Church Monuments - City of London

St Alban's, Wood Street

Tower of St Alban's, Wood Street, different aspects.

St Alban's Wood Street stood just north of Guildhall, south of London Wall. Only the tower from Wren's 1682-87 church survived bombing in World War II.

The tower of St Alban Wood Street is worth note firstly as a rare example of a Gothic design by Sir Christopher Wren, admired today, though sneeringly dismissed by one Victorian Gothicist architect as 'another of Wren's attempts at Gothic, but it is hardly worth description' The site is supposedly where the 8th Century king, Offa, had his palace - certainly the remains of an old Saxon structure were found on the site; St Alban's Abbey owned the church in the 11th Century, along with several others in the City, and the church as described by Stow in 1600 had some Roman bricks amongst the stonework - as indeed, St Alban's Cathedral does. Stow described this pre-Fire church as 'a proper thing, and lately well repaired', but by the 1630s it was apparently dilapidated and was pulled down and rebuilt, only to be destroyed in the Great Fire of 1666.

The body of Wren's new church consisted of a short nave running in the direction of Love Lane, with north and south aisles of just three and two bays respectively. The surviving tower is also not large, just 12 ft x 11 ft, and just over 90 ft high, and the pinnacles are 19th Century replacements; it is thought Wren copied the design of the tower from the pre-Fire church.

The Harvie monument, d.1597.

Secondly, the monuments in the church were significant, including several to the Harvey [Harvie] family, most notably the pre-Fire monument to William Harvie, d.1597. The Harvie monument came from St Michael Wood Street along with others - that church had monuments as far back as 1392 (Henry Bambrough of Skardborough), and also Sir John Cheke, d.1557, tutor of Edward VI, and others including the merchant of London Richard Wynne, d.1688. The pulpit in St Alban's, carved with leaves and fruit and which had a hexagonal sounding board, was presented by Benjamin Harvey (d.1684), and his monument, richly carved with cherubs, an urn and an eagle at the bottom holding his family shield, survived until the WW2 bombing. Some of the monuments had interesting epitaphs, and we may note the pre-Fire one 'Of William Wilson, Joane his wife, // And Alice, their daughter deare, // These lines were left to give report // These three lye buried here; // And Alice was Henry Decon's wife, // Which Henry lives of earth, // And is the Serjeant Plummer // To Queen Elizabeth'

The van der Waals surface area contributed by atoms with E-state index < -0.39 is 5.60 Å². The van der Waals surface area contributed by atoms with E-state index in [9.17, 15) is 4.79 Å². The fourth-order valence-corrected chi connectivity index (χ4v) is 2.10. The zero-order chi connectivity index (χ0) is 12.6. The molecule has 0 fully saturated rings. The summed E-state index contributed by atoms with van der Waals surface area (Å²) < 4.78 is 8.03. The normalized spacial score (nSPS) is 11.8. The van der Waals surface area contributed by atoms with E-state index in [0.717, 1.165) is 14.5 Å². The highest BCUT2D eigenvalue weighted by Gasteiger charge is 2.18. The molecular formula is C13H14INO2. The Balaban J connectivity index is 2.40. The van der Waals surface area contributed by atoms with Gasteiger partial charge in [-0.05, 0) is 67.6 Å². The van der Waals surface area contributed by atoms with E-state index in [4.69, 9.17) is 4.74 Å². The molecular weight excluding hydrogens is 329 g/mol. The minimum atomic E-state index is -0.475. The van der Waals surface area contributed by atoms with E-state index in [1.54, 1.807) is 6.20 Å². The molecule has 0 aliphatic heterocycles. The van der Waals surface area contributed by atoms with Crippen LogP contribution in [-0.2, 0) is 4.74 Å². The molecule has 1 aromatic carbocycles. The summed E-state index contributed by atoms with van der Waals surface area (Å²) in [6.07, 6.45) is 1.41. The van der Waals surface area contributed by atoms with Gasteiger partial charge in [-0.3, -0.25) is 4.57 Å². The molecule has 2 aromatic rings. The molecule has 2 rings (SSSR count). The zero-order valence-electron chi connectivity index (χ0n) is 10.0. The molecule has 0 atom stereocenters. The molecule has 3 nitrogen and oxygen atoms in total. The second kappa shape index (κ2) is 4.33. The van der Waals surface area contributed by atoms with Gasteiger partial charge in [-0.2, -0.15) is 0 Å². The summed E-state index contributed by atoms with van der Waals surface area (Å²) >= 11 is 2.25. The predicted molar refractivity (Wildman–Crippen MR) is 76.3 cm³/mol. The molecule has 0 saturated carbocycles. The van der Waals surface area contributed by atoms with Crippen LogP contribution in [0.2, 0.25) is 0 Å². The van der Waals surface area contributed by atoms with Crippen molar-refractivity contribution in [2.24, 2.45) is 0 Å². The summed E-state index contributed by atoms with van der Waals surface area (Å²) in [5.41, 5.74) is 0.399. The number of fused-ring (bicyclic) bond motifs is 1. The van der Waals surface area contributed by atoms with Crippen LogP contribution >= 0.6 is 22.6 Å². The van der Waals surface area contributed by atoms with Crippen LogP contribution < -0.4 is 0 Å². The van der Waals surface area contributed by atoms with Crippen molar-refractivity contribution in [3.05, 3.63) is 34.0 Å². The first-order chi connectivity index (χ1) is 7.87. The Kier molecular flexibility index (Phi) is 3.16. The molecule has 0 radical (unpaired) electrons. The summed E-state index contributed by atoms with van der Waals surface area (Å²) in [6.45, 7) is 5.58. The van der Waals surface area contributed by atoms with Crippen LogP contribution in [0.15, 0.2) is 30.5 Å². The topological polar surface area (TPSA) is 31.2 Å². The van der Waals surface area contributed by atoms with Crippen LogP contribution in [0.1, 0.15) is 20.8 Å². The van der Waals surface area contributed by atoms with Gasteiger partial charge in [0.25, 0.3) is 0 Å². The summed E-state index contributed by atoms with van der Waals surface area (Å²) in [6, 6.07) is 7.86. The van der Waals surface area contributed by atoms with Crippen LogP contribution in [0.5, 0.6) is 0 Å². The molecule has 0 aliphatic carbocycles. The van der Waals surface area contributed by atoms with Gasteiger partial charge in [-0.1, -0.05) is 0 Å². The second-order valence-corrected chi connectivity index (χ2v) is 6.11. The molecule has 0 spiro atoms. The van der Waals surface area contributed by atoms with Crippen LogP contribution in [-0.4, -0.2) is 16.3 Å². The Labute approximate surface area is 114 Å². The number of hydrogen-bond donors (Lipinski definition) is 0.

The St Alban hour glass.

Worth mention too is the large hour glass displayed in the church, once not uncommon, which the preacher could use to check his sermons were not too long or too short.

All were swept away in the WW2 bombing, and what remains is simply the tower, looking thin and incongruous among the modern office blocks, unprotected even by surrounding ruins or a garden.

One other bit of carving to see though, is this little gargoyle or grotesque high up on one of the walls, rather like one of the pagan Green Man carvings on older churches. Now we know that Wren's mason for this church was Samuel Fulkes, who carved a considerable amount of the architectural decoration - cherub heads, Corinthian capitals and so forth - at St Paul's Cathedral, so it may well be that this curious little carving here at St Alban Wood Street is a bit of his surviving work.

Go south to St Mary le Bow

Another surviving Tower - All Hallows Staining // and St Augustine Watling Street